Fatshion Blog

Long ago I had an idea. This idea was to create a safe-haven where fat people could learn the folly of their poor dressing ways. The idea was predicated on the belief that behaving and presenting yourself in certain ways dictates success, happiness and public perceptions both good and bad. This idea, and this idea alone, has lead to the creation of the Fatshion Blog. Learn to maximize your potential in life by maximizing others' perceptions of you.

Monday, April 10, 2006

New Slang When You Notice the Stripes

When I speak with random people about Fatshion, most of them assume the crux of Fatshion has to do with vertical and horizontal stripes. While there can be some good foundational advice given with regard to vertical and horizontal stripes, it is really just the tip of the Fatshion iceberg. As such, let's talk about patterns and fabrics.

For starters, the specific types of fabrics you wear can make the difference between looking polished and looking like a Walmart cashier dressing up to go to court. Natural fabrics such as cotton will always breath and look better than their synthetic counterparts such as polyester and nylon, which can lead to less sweating and a higher end look. The most important thing to remember is to wear what works for you. Don't get caught up in how elegant particular fabrics are, because more elegant fabrics like cashmere and silk are absolute nightmares for moderately overweight people. It's important to purchase high quality clothing, but don't equate a high price with a better look for you.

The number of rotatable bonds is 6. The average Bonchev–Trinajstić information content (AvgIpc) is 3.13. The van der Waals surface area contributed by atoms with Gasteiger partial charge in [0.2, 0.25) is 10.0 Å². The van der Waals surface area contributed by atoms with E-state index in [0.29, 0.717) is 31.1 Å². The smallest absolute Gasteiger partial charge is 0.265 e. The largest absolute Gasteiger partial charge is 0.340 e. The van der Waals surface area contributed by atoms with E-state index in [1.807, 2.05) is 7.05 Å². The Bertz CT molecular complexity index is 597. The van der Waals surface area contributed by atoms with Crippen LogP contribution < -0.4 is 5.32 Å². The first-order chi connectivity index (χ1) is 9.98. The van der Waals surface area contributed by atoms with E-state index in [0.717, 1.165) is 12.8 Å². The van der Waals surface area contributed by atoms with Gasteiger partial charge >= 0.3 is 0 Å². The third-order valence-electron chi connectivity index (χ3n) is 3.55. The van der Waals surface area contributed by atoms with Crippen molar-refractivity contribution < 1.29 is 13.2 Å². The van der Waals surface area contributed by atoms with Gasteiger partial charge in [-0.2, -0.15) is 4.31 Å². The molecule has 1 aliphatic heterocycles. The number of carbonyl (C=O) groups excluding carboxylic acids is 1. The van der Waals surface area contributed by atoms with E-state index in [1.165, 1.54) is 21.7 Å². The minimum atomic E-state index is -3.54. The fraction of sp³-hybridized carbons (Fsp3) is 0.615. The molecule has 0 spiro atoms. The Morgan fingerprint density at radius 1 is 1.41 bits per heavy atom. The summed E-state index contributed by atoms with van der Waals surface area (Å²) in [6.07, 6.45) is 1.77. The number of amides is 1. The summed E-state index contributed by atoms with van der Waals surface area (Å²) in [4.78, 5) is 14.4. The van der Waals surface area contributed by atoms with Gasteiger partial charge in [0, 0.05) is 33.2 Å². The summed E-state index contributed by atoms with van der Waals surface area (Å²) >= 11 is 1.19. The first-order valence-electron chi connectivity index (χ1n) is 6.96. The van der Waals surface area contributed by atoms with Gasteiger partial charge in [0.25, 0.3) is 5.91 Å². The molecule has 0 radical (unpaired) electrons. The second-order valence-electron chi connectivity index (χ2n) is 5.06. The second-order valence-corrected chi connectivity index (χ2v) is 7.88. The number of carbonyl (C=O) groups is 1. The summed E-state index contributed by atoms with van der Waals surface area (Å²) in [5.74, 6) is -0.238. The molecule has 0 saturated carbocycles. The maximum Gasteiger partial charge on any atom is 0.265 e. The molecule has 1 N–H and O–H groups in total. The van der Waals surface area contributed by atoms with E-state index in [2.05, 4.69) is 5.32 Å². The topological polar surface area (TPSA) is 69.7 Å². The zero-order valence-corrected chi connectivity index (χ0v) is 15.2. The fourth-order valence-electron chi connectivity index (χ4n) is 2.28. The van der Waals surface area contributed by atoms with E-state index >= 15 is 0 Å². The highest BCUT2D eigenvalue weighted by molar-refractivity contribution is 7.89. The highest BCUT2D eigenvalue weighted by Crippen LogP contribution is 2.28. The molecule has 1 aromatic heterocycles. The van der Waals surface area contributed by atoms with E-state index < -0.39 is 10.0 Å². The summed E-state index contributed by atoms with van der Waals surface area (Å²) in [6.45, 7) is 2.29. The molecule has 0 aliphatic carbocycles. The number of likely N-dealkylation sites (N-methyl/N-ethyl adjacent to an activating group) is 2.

For fat men, there are three types of patterns that should never be worn on a shirt--paisley, repeating theme shirts, or dots. Plaid shirts should only be worn with utmost discretion. I know it sounds incredibly elementary to say these things, but if you look around, you'll start to notice that it happens far more often than you think. As a general rule of thumb, if you can imagine a bedspread being made out of the same material, don't wear it.

Vertically striped shirts are great, but try to avoid incredibly busy stripes. As a general rule, don't purchase or wear striped shirts that have more than 3 colors, and tone on tone stripes can be great. For me personally, I prefer shirts with stripes that are relatively thin and are approximately one inch apart from one another. For medium and darker complected people, don't be afraid of jewel tones--taupes, tans and earth tones are more difficult to pull off, and they must be of a far better quality to actually look polished. For lighter complected people, more subdued versions of the brighter colors won't make you appear as pasty as their more vibrant counterparts.

I think this has probably been the most elementary post, but more people misunderstand this than you'd think. Patterns for pants, shirt/tie combos, and jackets will be tackled in another post.


At 11:20 AM, Blogger rhinoceraces said...

The post is simple you are right about that, but you actually make a very good point about vertical stripe placement and design.

At 9:18 PM, Anonymous tim said...

know your onion, bitch!

At 9:19 AM, Anonymous Bad Dressing Bob said...

do you shop at Gadzooks? what are some fat friendly stores?

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